Christina said this in a comment in the new beginning thread, and I’m bringing it out here for discussion since it’s not really part of that subject.
“By the time I could remember friends/family were doing PDAs here in KY. Perhaps the South was not as rigid on that score. I really don’t know, but that was why it surprised me so much especially that barn scene right after Ann backhanded Rob. I could not wrap my mind around Cord not even wanting Marty to see him embracing his own wife.
“I am not familiar with the treatment of the Apaches. Being part Cherokee myself I do know the story of The Trail of Tears quite well. It was disgraceful.”
First of all, for anyone who wants some insight into the whole sorry saga with Native Americans, I recommend Dee Brown’s (non-fiction) book, “Bury My Heart at Wounded Knee.” It’s a real eye opener, and I still go back to it for reference sometimes and it can still give me a lump in the throat.
As to the specifics of public displays of affection, I grew up in the north, but I don’t know if that matters so much. Remember that we are talking about a time in which men and women wore gloves at dances so that there would be no accidental touching of flesh to flesh. I’m sure the frontier west was a lot less uptight than civilized places, but those were in general pretty uptight times.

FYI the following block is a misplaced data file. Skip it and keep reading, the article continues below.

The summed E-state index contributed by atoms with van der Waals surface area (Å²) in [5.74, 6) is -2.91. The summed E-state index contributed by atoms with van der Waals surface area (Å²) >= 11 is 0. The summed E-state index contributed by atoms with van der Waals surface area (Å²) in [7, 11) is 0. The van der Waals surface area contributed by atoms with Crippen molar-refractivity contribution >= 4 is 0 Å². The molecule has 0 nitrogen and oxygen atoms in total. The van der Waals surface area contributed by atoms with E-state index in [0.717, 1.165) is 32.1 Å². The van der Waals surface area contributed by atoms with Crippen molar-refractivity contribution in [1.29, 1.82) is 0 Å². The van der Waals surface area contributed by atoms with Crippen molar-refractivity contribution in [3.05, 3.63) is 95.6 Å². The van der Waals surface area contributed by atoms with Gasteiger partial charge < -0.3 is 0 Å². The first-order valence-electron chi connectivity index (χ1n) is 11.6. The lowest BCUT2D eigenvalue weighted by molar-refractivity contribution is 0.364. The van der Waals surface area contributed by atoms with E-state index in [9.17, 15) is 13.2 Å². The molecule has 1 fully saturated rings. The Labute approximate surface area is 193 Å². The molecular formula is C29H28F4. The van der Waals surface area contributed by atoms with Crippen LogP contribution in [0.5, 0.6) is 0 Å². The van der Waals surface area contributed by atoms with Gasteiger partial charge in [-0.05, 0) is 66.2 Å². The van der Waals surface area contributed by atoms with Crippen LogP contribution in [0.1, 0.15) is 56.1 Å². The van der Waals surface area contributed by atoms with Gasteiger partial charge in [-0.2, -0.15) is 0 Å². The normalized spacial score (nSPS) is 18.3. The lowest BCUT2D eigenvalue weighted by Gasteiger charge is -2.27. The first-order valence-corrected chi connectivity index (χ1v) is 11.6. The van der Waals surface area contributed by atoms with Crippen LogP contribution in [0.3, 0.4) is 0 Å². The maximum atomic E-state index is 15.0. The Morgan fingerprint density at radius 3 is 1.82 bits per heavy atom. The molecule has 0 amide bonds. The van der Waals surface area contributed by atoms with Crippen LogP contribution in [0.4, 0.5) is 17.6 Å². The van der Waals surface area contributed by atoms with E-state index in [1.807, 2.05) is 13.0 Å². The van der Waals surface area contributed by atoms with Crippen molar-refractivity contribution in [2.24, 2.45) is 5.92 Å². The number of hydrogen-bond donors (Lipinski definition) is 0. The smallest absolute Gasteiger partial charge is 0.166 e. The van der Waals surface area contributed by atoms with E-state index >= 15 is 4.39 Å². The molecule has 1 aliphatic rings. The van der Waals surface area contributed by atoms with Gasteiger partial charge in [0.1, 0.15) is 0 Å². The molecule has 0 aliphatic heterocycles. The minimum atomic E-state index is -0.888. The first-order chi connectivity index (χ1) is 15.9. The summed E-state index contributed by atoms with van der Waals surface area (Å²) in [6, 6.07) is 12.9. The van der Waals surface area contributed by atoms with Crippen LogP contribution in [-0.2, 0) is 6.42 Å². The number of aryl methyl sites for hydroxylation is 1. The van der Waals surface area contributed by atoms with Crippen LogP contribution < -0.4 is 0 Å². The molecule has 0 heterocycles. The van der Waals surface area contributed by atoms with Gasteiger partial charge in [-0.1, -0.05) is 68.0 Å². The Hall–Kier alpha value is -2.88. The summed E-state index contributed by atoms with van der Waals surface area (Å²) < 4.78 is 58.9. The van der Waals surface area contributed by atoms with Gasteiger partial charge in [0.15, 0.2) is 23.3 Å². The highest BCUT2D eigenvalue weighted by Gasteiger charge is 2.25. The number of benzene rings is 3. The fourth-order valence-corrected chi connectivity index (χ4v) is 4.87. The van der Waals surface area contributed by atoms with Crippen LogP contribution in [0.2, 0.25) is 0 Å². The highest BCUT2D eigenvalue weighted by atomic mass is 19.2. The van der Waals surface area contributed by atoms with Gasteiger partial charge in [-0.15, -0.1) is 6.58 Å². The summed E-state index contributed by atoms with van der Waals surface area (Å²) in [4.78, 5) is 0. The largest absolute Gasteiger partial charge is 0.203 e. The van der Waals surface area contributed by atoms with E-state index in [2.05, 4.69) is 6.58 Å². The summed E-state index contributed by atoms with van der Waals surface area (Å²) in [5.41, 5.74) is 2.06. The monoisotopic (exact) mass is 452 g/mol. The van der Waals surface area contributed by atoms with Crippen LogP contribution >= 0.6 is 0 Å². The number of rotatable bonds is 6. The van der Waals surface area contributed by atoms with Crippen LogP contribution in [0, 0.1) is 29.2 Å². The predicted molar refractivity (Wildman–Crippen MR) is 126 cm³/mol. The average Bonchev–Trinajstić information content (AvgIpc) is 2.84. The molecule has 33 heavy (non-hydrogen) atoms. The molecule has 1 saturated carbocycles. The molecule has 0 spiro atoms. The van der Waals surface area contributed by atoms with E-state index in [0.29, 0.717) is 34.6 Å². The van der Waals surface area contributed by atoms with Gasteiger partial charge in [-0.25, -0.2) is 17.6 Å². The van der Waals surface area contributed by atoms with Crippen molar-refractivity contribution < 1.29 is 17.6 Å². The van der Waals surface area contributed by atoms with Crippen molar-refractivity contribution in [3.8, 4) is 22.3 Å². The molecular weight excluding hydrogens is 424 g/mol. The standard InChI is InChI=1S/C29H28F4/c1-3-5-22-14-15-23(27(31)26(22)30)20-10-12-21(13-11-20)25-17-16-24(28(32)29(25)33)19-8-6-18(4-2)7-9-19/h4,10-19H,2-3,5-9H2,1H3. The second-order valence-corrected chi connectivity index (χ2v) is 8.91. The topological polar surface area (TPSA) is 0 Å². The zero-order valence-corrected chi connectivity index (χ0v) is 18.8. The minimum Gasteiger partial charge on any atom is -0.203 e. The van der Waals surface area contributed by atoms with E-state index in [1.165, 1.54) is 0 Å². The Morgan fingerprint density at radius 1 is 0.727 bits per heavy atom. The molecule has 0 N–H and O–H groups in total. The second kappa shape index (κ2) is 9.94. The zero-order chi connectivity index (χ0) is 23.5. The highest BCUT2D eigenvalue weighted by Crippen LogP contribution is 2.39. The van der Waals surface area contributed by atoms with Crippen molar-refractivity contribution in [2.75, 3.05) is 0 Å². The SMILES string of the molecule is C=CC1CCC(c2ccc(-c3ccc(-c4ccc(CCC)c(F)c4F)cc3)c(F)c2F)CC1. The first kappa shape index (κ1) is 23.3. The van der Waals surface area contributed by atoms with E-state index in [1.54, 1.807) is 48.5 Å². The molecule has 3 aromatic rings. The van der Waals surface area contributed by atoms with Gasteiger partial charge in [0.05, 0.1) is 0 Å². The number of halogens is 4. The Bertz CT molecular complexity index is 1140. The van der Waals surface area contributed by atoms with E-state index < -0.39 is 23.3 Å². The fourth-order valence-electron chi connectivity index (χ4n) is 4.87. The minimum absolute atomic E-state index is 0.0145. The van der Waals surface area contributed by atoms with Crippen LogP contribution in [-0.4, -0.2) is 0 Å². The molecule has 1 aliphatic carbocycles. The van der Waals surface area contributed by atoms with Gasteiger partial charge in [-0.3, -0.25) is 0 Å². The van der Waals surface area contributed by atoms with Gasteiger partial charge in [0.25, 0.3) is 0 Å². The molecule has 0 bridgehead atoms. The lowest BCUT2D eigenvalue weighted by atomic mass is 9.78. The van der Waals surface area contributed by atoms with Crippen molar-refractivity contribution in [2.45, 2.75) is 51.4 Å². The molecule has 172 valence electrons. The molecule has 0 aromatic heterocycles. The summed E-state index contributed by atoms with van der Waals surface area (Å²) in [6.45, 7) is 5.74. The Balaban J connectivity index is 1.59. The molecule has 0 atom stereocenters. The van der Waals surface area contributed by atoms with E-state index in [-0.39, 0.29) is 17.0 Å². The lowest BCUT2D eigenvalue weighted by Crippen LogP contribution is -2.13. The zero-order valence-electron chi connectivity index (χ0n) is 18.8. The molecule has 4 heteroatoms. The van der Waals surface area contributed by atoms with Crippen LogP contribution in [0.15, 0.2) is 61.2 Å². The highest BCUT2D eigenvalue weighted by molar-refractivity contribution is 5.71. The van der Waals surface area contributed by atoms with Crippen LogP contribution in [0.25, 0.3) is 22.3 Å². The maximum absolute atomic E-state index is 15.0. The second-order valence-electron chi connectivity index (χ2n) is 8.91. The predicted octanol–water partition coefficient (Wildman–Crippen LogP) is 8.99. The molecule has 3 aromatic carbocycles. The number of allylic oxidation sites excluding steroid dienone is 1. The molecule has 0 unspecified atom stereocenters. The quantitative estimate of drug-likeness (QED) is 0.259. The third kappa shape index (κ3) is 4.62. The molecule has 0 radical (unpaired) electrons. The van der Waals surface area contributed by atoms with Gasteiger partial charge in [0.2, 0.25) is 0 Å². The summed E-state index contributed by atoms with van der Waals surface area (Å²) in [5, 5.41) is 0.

Specifically as to Cord’s behavior in Eyes. I didn’t see the scene Christina is asking about as having anything to do with race or with the conventions of the times. What happened in that scene for me had to do with Cord and his own hang ups and determination not to let anyone glimpse emotion in him – at least any vaguely soft emotion.